One day, the football coach held practice when the field was slick from freezing rain. Caleb slipped during a play, causing his head to collide with the goal post. Doctors diagnosed him with a traumatic brain injury (TBI).
Worried about how she would pay Caleb’s medical bills, Margo filed a personal injury claim on his behalf. The school’s insurance company argued that Margo signed the liability waiver and was aware of the risks. They said Caleb had no right to compensation based on the waiver.
Margo didn’t think she had signed a waiver. She met with an attorney, who carefully examined the enrollment paperwork. The attorney found that the unlabeled liability waiver was in the middle of other text within one document.
The attorney wasted no time challenging the validity of the waiver language in the school paperwork. The attorney also learned that the helmets the school provided to all football players didn’t meet the required safety standards. Caleb may not have suffered a brain injury if he had been wearing an approved helmet.
The Johnson’s attorney negotiated aggressively with the school’s insurance company, making it clear they would not hesitate to file a lawsuit to ensure Caleb and his family would be fairly compensated for his injuries.
The school was grossly negligent by knowingly providing unsafe helmets. The coach was negligent by holding practice when the field was dangerously slick. The school provided an unmarked liability waiver in the paperwork.
Considering these factors, the insurance company agreed to compensate Caleb and his mother for the full settlement value of their claim.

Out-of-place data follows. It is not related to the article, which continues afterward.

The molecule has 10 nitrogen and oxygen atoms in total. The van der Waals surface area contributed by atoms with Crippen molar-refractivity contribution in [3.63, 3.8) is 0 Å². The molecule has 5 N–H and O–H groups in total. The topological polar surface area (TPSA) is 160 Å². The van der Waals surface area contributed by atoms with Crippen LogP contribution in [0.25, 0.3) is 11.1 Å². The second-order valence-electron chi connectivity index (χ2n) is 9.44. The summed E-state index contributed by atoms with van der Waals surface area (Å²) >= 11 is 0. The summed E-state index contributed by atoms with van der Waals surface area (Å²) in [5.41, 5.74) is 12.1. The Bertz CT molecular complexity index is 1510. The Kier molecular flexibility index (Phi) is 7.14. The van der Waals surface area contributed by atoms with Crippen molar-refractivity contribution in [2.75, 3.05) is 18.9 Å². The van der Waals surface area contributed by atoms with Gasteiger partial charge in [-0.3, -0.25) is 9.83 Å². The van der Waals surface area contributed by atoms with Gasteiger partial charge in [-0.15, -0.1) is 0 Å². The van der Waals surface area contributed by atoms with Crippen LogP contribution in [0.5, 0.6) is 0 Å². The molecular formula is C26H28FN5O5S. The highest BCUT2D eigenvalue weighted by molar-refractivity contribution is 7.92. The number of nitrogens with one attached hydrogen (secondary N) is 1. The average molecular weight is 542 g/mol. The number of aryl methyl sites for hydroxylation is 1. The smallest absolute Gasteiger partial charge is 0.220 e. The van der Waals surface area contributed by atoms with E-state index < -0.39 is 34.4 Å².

Ambiguous Language Is Not Enforceable
If the waiver you signed is poorly worded, too confusing, or significant terms are lost in fine print, you can challenge it. All or part of the release of liability could be invalid and unenforceable. If a court determines they can’t legally enforce the release, you will still have the right to pursue compensation.
Enforceability might depend on the waiver’s language. If the terms are clear and you voluntarily signed it, it will be challenging to argue against it.
If the waiver doesn’t have a title, has incorrect wording, or excludes certain phrases, odds are it’s invalid.
Review these questions when determining if a liability waiver is enforceable:
- Is the waiver’s language clear and straightforward?
- Did the waiver list the activity’s “inherent risks”?
- Is the company or its employees guilty of reckless behavior or intentional actions that caused your injury?
- Did the business hide the liability waiver in another document? Or did they make it seem like something else?
- Does the waiver violate any state laws?
If you signed a liability waiver or release of liability, don’t just assume that you surrendered all of your legal rights. Instead, review the waiver for any factors that can decrease the company’s ability to enforce it.
Know what you’re signing before putting ink to paper. You might even want to bring the waiver to a lawyer. They can review its language and terms for any loopholes. Personal injury attorneys are also knowledgeable about your state’s statutes, rules, and case law.